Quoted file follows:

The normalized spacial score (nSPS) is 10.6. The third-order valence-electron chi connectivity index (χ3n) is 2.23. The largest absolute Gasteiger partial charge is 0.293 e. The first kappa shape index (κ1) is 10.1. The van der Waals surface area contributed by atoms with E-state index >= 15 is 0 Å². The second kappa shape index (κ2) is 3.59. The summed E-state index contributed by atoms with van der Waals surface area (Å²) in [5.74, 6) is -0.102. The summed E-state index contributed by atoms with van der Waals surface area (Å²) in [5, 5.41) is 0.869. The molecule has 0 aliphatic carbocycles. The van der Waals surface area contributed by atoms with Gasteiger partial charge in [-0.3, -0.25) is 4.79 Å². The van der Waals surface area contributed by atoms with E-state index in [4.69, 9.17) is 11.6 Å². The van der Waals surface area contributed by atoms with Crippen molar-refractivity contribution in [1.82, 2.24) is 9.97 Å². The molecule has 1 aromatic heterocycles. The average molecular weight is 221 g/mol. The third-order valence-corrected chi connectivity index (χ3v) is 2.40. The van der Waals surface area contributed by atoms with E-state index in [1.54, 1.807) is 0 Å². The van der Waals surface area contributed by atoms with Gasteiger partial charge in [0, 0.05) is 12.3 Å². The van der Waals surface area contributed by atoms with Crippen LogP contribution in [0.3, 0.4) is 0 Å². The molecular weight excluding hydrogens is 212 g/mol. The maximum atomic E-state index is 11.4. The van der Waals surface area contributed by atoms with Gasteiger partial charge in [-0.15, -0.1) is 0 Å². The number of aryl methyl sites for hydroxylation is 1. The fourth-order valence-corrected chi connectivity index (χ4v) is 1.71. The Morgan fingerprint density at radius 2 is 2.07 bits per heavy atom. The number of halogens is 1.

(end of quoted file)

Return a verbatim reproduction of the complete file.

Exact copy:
The normalized spacial score (nSPS) is 10.6. The third-order valence-electron chi connectivity index (χ3n) is 2.23. The largest absolute Gasteiger partial charge is 0.293 e. The first kappa shape index (κ1) is 10.1. The van der Waals surface area contributed by atoms with E-state index >= 15 is 0 Å². The second kappa shape index (κ2) is 3.59. The summed E-state index contributed by atoms with van der Waals surface area (Å²) in [5.74, 6) is -0.102. The summed E-state index contributed by atoms with van der Waals surface area (Å²) in [5, 5.41) is 0.869. The molecule has 0 aliphatic carbocycles. The van der Waals surface area contributed by atoms with Gasteiger partial charge in [-0.3, -0.25) is 4.79 Å². The van der Waals surface area contributed by atoms with E-state index in [4.69, 9.17) is 11.6 Å². The van der Waals surface area contributed by atoms with Crippen molar-refractivity contribution in [1.82, 2.24) is 9.97 Å². The molecule has 1 aromatic heterocycles. The average molecular weight is 221 g/mol. The third-order valence-corrected chi connectivity index (χ3v) is 2.40. The van der Waals surface area contributed by atoms with E-state index in [1.54, 1.807) is 0 Å². The van der Waals surface area contributed by atoms with Gasteiger partial charge in [0, 0.05) is 12.3 Å². The van der Waals surface area contributed by atoms with Crippen LogP contribution in [0.3, 0.4) is 0 Å². The molecular weight excluding hydrogens is 212 g/mol. The maximum atomic E-state index is 11.4. The van der Waals surface area contributed by atoms with Gasteiger partial charge in [-0.15, -0.1) is 0 Å². The number of aryl methyl sites for hydroxylation is 1. The fourth-order valence-corrected chi connectivity index (χ4v) is 1.71. The Morgan fingerprint density at radius 2 is 2.07 bits per heavy atom. The number of halogens is 1.